Experiences and learning on methods to measure gendered social norms in program evaluation

Session Number: 1731
Track: Feminist Issues in Evaluation
Session Type: Panel
Tags: adolescents, behavior change, gender equality, social norms, Youth
Session Chair: Leigh Stefanik [Senior Gender Advisor - CARE USA]
Discussant: Bryan Charles Shaw [Senior Research Manager - Institute for Reproductive Health, Georgetown University]
Presenter 1: Leigh Stefanik [Senior Gender Advisor - CARE USA]
Presenter 2: Elizabeth Brezovich [Senior MEL Advisor, Tipping Point, CARE USA ]
Presenter 3: Elizabeth Rowley, DrPH [Gender & Gender-Based Violence Researcher - PATH]
Time: Nov 10, 2017 (01:45 PM - 03:15 PM)
Room: Delaware A

Abstract 1 Title: Using qualitative vignettes and surveys to measure social norms: reflections from the Abdiboru project baseline in Ethiopia
Presentation Abstract 1:

Since 2014, CARE has been piloting new tools for applying social norms theory to measurement of gender and social change processes in resource constrained settings. In Ethiopia, this pilot built on and culminated from CARE’s work on social transformation and gender equality dating back to 2007. The presentation will share experience and lessons from identifying and measuring three social norms in a project baseline, featuring the use of CARE’s innovative Social Norms Analysis Plot (SNAP), a new framework developed to measure if and how norms are changing, qualitative vignettes, and new survey questions. Learning and findings will be drawn from the baseline of CARE Ethiopia’s Abdiboru project, which focuses on improving early adolescent girls’ sexual reproductive health, nutrition, and education, and delaying early marriage.


Presentation 1 Other Authors: Alem Agazi, Yemane Berhane
Abstract 2 Title: Can Story-Telling Capture Social Norms Change? Using Sensemaker® in a Mixed Method Evaluation in Nepal and Bangladesh
Presentation Abstract 2:

CARE’s Tipping Point project focuses on adolescent girl empowerment and social norms change to address the underlying causes of child marriage. With a commitment to feminist and empowering MEL approach, Tipping Point piloted the use of Sensemaker® as part of a mixed-method evaluation involving Photovoice, FGDs with participatory tools, and key informant interviews. This presentation will share how hundreds of girls, boys, fathers and mothers told and then analyzed their personal stories based upon a signification framework. This provided an innovative experience to assess social norms and norms change by using real stories about what happens to adolescent girls in the programming communities, and drawing upon respondents’ own analyses of the factors affecting the story outcomes. The tool development process, sensemaking of the data by project teams, and triangulation of results with the other methods will also be discussed.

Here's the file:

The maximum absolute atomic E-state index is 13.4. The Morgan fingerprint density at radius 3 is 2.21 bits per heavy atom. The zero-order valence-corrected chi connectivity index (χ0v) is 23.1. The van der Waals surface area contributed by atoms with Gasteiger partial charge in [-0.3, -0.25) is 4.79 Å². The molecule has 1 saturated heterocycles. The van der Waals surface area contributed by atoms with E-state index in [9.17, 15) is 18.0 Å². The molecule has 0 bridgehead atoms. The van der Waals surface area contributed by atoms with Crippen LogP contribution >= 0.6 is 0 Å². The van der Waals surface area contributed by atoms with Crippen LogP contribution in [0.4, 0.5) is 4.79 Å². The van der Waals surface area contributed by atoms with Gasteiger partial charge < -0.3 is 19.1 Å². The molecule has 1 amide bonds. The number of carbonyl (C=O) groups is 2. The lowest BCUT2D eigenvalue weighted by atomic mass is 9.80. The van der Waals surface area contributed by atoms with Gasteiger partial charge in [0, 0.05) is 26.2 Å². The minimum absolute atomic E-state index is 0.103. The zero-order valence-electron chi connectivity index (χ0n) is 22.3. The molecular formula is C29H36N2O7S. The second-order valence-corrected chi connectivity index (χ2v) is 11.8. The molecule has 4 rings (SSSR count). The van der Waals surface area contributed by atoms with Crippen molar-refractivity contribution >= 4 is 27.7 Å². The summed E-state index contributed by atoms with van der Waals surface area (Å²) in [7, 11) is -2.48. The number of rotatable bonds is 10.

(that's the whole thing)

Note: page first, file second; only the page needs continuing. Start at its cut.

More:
Abstract 3 Title: Evaluating change in gender attitudes and social norms: a comparison of measures
Presentation Abstract 3:

From 2012 -2016, PATH undertook an evaluation of the Tostan Community Empowerment program in Goudiry, Senegal, using a modified interrupted time series design to measure changes in intimate partner violence (IPV), gender norms, and outcomes related to women’s empowerment. During this time, discussions about the best way to measure gender social norms have remained robust.  We present similarities and differences between survey questions that tap into individual beliefs and attitudes through the Gender Equitable Men (GEM) scale, as compared to community-level norm questions.  We discuss why the two measures may point to the same conclusions in some cases and not others, why changes over time in the same domain may differ if an attitude question vs. a norm question is used, and the relevance of using scale scores to compare changes.  Observations from these two approaches will be of interest to others evaluating change at individual and community levels.

Theme: Learning to Enhance Evaluation
Audience Level: All Audiences

Session Abstract (150 words): 

While advancements in gender equality have been made globally in the past two decades, there are still pockets lacking progress and more intractable aspects of women’s rights that lag in progress. Addressing social norms may be the key piece in transforming some of these “stickier” behaviors – especially those that are kept in place by gender norms. In this session you will hear from the experiences of two organizations that have experimented with creative ways to measure gendered social norms in the evaluation of international development programs – PATH (discussing a recent evaluation of the Tostan Community Empowerment Program) and CARE. You will learn about the practical application of new methods to measure social norms and also have an opportunity to discuss and debate what is a nascent but fast growing area of inquiry within the monitoring and evaluation discourse.